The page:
Children with special needs and chronic illnesses: Pfizer Jab to be Administered from Today
By Thameenah Razeek
Sri Lanka will begin vaccinating those aged 12 to 19 today (24), with the first steps being taken to vaccinate children with special needs and chronic illnesses. The immunisation campaign will kick off at Lady Ridgeway Hospital for Children (LRH), where children will receive the Pfizer COVID-19 vaccine. President of the Government Medical Officers’ Association (GMOA) and Paediatric Neurologist Dr. Anuruddha Padeniya declared that, unlike adults, children will be vaccinated under the supervision of specialist doctors to monitor children’s behaviour after getting the vaccine.
He made these statements during the weekly news briefing at the President’s Media Centre, which focused on the Government’s vaccination programme and the challenges it faces in relation to children. Despite the fact that a child is not mandated to receive a COVID-19 vaccination, Dr. Padeniya explained that the purpose of vaccinating children is to reduce the number of child fatalities, the speed with which the virus spreads, and the number of patients admitted to hospitals.
He said only around 4.2 million of the country’s six million youngsters are now going to school, with only about 50,000 children with special needs. Pfizer is the best vaccine to use right now, according to the World Health Organization (WHO) and the Centres for Disease Control and Prevention (CDC). Dr. Padeniya explained how the Government and health sector are preparing to vaccinate children, stressing that a paediatrician or physiotherapist will be present while the child is vaccinated.
He said before the child gets vaccinated, the parent must fill in a form that will be signed and authorised by a paediatrician or physiotherapist. “This is done to safeguard the child’s health before and after vaccination. The documentation, as well as a pamphlet on how to act before and after a child’s immunisation, would be made available on websites,” he said. At the same news conference, Dr. Prasanna Gunasena, Chairman of the State Pharmaceuticals Corporation (SPC), said the Advisory Committee on Communicable Diseases (ACCD) will meet next week to discuss how much immunisation Sri Lanka needs for children.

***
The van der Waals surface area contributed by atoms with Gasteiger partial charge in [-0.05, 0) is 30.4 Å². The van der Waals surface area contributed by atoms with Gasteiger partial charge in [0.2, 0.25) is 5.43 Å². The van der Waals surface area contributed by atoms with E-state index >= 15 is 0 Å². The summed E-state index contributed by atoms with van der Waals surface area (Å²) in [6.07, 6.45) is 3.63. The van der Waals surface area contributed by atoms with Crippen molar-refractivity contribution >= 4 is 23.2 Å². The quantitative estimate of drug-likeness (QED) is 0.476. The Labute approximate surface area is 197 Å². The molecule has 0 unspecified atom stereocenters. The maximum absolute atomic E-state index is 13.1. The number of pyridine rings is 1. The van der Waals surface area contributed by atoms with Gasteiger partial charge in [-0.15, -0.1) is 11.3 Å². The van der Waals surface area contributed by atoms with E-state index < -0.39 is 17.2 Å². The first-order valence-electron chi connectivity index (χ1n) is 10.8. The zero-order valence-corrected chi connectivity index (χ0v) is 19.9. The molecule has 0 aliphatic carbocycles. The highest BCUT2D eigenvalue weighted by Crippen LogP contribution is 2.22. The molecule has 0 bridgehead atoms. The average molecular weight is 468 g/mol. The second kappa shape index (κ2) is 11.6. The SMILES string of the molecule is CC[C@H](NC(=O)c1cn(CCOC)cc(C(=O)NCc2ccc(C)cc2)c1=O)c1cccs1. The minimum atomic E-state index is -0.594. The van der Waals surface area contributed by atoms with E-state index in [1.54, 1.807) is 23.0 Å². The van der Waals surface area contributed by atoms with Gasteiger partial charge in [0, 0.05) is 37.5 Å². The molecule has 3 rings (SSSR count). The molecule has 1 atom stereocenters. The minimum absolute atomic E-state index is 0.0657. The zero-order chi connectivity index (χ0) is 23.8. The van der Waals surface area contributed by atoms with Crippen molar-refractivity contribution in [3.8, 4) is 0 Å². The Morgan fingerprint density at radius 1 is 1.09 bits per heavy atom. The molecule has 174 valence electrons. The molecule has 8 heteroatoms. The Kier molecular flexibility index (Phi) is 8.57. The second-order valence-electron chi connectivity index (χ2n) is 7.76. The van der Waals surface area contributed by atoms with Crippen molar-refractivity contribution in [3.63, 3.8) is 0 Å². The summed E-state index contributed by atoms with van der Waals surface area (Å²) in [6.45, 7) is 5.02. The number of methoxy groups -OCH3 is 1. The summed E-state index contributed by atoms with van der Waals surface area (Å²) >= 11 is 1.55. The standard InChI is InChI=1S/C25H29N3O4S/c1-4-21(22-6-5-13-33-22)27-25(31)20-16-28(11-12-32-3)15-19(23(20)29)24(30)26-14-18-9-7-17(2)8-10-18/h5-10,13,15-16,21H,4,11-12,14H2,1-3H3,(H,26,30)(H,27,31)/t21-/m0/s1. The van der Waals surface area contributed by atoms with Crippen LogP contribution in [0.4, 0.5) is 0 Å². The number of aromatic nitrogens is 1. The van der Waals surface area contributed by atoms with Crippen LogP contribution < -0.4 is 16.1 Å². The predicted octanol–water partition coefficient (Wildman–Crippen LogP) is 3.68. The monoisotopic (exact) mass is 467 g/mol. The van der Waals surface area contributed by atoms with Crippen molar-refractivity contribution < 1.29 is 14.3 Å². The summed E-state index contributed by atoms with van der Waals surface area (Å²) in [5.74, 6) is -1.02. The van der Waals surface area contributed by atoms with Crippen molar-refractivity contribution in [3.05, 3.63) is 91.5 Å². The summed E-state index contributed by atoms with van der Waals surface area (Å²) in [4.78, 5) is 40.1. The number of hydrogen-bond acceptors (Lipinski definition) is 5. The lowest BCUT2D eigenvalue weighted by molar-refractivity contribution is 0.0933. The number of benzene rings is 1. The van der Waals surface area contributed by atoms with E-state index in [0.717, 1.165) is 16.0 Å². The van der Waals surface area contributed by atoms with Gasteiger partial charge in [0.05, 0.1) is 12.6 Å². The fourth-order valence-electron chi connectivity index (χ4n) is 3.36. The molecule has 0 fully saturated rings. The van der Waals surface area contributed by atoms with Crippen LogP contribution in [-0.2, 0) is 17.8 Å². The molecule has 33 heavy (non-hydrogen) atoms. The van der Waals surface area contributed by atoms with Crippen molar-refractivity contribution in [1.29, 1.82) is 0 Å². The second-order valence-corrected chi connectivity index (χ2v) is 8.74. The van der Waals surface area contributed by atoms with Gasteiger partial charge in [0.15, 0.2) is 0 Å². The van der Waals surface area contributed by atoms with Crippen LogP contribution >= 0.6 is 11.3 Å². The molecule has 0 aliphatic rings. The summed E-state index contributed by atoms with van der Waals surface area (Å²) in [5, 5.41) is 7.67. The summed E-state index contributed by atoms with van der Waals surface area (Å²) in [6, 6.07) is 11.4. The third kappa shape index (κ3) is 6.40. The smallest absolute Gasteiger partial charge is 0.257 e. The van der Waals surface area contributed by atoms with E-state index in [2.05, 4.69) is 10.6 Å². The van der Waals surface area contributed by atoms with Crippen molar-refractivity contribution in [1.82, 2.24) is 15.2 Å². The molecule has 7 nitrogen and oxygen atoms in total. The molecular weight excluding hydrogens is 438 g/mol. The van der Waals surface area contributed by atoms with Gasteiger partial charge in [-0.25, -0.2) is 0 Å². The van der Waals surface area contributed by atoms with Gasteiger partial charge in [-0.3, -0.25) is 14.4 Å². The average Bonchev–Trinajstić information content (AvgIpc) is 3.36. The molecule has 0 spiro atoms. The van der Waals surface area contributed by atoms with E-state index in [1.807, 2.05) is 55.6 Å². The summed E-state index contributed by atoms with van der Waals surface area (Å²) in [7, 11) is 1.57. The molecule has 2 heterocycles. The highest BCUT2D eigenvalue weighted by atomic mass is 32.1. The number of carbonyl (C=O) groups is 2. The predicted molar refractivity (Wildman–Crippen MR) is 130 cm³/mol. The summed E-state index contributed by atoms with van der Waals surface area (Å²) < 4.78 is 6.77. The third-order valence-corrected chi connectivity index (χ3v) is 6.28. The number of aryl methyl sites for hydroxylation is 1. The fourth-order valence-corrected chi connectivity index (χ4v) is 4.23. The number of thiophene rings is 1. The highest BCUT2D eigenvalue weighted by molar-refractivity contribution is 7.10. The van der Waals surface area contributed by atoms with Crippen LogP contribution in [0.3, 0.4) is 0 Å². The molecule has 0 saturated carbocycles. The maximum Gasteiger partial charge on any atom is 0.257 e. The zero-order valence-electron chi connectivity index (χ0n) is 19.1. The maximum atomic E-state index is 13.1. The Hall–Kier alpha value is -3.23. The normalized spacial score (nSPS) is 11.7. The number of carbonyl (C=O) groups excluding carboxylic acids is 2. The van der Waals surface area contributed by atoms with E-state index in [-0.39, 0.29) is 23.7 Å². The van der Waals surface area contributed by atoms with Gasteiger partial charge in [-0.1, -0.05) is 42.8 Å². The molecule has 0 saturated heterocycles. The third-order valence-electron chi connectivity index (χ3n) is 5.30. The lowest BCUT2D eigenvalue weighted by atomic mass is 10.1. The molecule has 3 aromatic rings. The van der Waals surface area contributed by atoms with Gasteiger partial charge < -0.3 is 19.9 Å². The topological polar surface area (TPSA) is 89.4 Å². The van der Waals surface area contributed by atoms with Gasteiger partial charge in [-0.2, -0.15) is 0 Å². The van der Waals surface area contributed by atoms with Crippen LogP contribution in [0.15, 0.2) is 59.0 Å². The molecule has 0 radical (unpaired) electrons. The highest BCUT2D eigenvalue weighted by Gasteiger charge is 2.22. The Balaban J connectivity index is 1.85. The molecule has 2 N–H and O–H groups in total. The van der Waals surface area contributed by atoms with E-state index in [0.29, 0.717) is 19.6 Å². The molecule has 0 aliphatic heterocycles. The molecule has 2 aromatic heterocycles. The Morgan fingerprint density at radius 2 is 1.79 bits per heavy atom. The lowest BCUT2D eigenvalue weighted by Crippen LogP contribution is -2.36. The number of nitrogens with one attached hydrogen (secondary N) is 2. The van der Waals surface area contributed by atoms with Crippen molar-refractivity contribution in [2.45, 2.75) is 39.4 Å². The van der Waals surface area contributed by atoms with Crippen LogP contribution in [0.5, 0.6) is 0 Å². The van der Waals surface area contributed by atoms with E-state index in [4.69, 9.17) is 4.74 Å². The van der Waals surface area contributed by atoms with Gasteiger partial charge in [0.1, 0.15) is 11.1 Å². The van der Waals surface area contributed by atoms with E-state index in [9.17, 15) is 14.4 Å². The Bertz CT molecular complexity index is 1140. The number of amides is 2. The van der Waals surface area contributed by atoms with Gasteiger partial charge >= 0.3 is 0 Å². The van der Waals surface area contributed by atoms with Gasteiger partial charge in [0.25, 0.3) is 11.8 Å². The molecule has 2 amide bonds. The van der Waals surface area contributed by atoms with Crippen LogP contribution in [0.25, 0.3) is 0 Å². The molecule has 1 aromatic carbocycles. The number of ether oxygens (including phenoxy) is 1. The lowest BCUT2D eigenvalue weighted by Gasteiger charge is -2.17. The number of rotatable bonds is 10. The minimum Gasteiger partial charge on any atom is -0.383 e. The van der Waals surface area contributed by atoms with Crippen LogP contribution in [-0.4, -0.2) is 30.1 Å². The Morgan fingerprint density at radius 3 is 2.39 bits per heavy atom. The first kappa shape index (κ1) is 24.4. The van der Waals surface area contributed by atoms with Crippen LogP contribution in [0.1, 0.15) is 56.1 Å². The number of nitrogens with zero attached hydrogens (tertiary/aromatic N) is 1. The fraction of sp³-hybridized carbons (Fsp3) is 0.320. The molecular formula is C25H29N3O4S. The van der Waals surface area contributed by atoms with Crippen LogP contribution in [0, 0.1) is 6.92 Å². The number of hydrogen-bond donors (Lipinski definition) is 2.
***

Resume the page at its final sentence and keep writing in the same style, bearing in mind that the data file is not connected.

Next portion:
He also stated that, if necessary, they had negotiated agreements to purchase an extra 14 million Pfizer vaccines. “If the committee approves the 14 million vaccines, we will acquire them,” he said. Dr. Padeniya went on to clarify that for the time being, vaccine authorisation is only given to those aged 12 to 19, as well as those over the age of 15. When asked what efforts the Government has made so far to ensure that there are no crowds or stampedes within the vaccination centre, he stated that every child that visits the centre will return after receiving the vaccine.
“Doctors examine the child first, then the parent must consent to the vaccine, the child is vaccinated, and finally the child is monitored for a length of time. Thus, immunisation will take longer than usual.” Finally, he urged parents to support immunisations for their children while avoiding misinformation, myths, and superstitions. “Not just Sri Lanka, but even Sweden, London, and Germany, are affected. Some countries, most notably the United Arab Emirates, administer Sinopharm vaccines to youngsters, whereas others use other vaccines,” he explained.